Curbing piracy in the digital age is an uphill battle for rights holders. The sheer amount of illegally reproduced music, movies and video games available on the Internet makes shutting down sources an exercise in futility; like a Hydra, when one pirate site is killed others take its place. One avenue companies have explored is digital rights management, which puts restrictions on content for legitimate customers as a safeguard for possible piracy. However, new research from Rice and Duke universities suggests that removing DRM may actually be more beneficial for curtailing copyright infringement than including it.
Hungarian authorities raided locations tied to movie piracy group CiNEDUB last week, turning up startling evidence related to its operations. Hidden hard drives, a cocaine-laced snorting mirror, stacks of cash and over a dozen computer towers were among the materials seized by customs organization National Tax and Customs Administration (NAV) and local police. Footage from the raids was released this weekend.
LimeWire, the once-popular Gnutella-based P2P file-sharing application, has settled one of the copyright infringement lawsuits filed last year by over 30 different music industry publishers and record companies, but the companies legal woes are still far from over.
With the strict copyright protection mandates that many national governments are currently working to enact, you would think there would be widespread support of these acts by the artists themselves. After all, the artists are the ones that these antipiracy measures are created for.
Google is making allies in the music industry, with Warner Music reportedly onboard as Vivendi, Sony and EMI consider support for a Google Music service.
Apple iTunes has increased its lead in the U.S. music distribution market, but expects an interesting battle from the Google Android Music store.
Rob Levine, author of "Free Ride: How Digital Parasites are Destroying the Culture Business Can Fight Back," is no fan of copyright theft - in case the name of the book didn't already give that away. A new NBCUniversal video has Levine espousing the perils of piracy, taking a stroll through New York City to illustrate a point.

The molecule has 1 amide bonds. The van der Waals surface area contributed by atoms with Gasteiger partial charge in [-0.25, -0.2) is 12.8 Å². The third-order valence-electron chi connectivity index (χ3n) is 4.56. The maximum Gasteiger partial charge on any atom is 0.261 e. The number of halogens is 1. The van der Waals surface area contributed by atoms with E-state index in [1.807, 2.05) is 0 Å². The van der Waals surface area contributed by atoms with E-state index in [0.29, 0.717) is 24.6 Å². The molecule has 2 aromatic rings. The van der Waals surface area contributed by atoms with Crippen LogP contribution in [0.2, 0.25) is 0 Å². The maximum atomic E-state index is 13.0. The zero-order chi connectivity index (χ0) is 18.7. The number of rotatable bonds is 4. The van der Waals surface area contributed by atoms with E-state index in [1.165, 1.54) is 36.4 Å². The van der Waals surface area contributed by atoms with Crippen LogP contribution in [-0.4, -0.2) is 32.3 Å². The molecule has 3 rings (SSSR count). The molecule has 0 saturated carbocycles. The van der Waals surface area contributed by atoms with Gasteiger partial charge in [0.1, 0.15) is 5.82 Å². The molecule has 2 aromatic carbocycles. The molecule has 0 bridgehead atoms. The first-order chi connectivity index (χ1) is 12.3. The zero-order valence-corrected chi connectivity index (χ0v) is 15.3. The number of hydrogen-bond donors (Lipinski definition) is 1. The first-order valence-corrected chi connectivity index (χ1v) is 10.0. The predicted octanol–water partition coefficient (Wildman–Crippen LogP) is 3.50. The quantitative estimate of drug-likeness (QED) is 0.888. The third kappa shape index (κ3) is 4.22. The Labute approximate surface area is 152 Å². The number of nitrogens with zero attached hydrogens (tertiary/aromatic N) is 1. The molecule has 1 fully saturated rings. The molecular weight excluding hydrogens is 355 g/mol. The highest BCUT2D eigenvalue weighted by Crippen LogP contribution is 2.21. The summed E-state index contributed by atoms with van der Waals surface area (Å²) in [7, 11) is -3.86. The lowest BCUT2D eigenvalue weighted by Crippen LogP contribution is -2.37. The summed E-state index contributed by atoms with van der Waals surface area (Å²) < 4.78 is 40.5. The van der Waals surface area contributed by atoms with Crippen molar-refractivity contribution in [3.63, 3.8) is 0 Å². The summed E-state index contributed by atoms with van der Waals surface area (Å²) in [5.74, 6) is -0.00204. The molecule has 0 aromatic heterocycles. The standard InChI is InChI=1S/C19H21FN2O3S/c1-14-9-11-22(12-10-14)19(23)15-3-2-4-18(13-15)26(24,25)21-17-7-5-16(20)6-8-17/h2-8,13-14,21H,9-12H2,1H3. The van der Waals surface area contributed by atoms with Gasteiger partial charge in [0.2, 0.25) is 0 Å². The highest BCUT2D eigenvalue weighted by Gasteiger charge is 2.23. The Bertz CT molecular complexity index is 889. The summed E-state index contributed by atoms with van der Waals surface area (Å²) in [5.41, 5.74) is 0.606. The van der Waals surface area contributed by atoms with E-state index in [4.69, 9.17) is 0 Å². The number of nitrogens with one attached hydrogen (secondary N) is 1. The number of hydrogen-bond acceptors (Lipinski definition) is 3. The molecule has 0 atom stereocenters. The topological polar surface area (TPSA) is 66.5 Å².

Despite being found guilty after her third trial, Minnesota mother Jammie Thomas-Rasset still has no interest in paying a $1.5 million fine to the Recording Industry Association of America (RIAA).
First, music geeks. Then, the world. Apple's iCloud and Google Music Beta helped catapult cloud-based storage into the mainstream lexicon last year, allowing users to store downloaded tracks online and access them on myriad devices. That's only the beginning, says Gartner.
Anyone who hasn’t heard about the raging boy band called “BTS” must be living under a rock. This successful band is reigning worldwide and has seven members namely RM, Jin, J-Hope, V, Suga, Jungkook, and Jimin.In just six years,...
Apple's been expected to launch a version of iTunes with streaming audio, and possibly video, for some time, and a new report says it's not far off.
While the U.S. government debates the new "PROTECT IP" bill aimed at ending piracy with controversial means, other governments are tackling the complex problem the old-school way: by arresting those who operate such illicit endeavors. A report out of France on Monday announced the arrest of three Frenchmen responsible for their alleged leadership of the music and movie file-sharing site, Liberty Land.
Following the House Judiciary Committee's decision last week to postpone a vote on the controversial Stop Online Piracy Act until this Wednesday, the MPAA has already predicted a big win for copyright holders. One of SOPA's chief proponents since it was introduced this fall, the trade group believes the bill will be passed "by a strong bi-partisan margin."
BTS is one of the most famous boy bands in the music industry. Originally a hip-hop group that later evolved into varied music genres; the seven-member band has broken numerous music records and even some Guinness World Records.The bands...
Music from a major label could come as cheaply as 15 cents per track through a partnership with the Web site Amie Street.
A federal court judge ruled on Monday that cloud music service MP3tunes does not violate copyright laws when it stored only a single copy of a song on its servers, instead of one copy per user. With all of the cloud music options out there right now including Google and Amazon, there are a lot of people very happy about this decision.